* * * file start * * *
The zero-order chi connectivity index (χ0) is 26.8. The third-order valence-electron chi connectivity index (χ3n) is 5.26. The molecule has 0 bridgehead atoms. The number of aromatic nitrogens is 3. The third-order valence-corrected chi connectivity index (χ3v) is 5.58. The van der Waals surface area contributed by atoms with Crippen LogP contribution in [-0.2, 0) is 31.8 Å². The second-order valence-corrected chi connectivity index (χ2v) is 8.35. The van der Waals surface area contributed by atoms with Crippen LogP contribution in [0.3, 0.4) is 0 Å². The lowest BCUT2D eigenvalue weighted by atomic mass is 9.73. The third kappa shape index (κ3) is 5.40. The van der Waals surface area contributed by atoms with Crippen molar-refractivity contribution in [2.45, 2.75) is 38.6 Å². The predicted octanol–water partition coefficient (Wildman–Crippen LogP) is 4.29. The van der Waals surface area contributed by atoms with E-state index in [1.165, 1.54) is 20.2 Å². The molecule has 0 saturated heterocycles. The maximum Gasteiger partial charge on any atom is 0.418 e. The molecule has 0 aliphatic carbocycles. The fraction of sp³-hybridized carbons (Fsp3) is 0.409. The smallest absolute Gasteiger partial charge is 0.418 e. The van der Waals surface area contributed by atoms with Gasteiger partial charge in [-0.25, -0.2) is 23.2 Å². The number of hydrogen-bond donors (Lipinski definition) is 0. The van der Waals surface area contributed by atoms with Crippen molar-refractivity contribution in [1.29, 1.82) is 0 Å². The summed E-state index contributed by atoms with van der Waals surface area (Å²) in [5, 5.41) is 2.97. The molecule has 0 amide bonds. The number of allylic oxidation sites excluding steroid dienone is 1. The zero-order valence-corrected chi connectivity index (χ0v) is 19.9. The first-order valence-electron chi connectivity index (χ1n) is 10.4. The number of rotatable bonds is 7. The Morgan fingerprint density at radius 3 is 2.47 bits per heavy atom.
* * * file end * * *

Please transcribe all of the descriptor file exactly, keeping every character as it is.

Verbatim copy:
The zero-order chi connectivity index (χ0) is 26.8. The third-order valence-electron chi connectivity index (χ3n) is 5.26. The molecule has 0 bridgehead atoms. The number of aromatic nitrogens is 3. The third-order valence-corrected chi connectivity index (χ3v) is 5.58. The van der Waals surface area contributed by atoms with Crippen LogP contribution in [-0.2, 0) is 31.8 Å². The second-order valence-corrected chi connectivity index (χ2v) is 8.35. The van der Waals surface area contributed by atoms with Crippen LogP contribution in [0.3, 0.4) is 0 Å². The lowest BCUT2D eigenvalue weighted by atomic mass is 9.73. The third kappa shape index (κ3) is 5.40. The van der Waals surface area contributed by atoms with Crippen molar-refractivity contribution in [2.45, 2.75) is 38.6 Å². The predicted octanol–water partition coefficient (Wildman–Crippen LogP) is 4.29. The van der Waals surface area contributed by atoms with E-state index in [1.165, 1.54) is 20.2 Å². The molecule has 0 saturated heterocycles. The maximum Gasteiger partial charge on any atom is 0.418 e. The molecule has 0 aliphatic carbocycles. The fraction of sp³-hybridized carbons (Fsp3) is 0.409. The smallest absolute Gasteiger partial charge is 0.418 e. The van der Waals surface area contributed by atoms with Gasteiger partial charge in [-0.25, -0.2) is 23.2 Å². The number of hydrogen-bond donors (Lipinski definition) is 0. The van der Waals surface area contributed by atoms with Crippen molar-refractivity contribution in [1.29, 1.82) is 0 Å². The summed E-state index contributed by atoms with van der Waals surface area (Å²) in [5, 5.41) is 2.97. The molecule has 0 amide bonds. The number of allylic oxidation sites excluding steroid dienone is 1. The zero-order valence-corrected chi connectivity index (χ0v) is 19.9. The first-order valence-electron chi connectivity index (χ1n) is 10.4. The number of rotatable bonds is 7. The Morgan fingerprint density at radius 3 is 2.47 bits per heavy atom.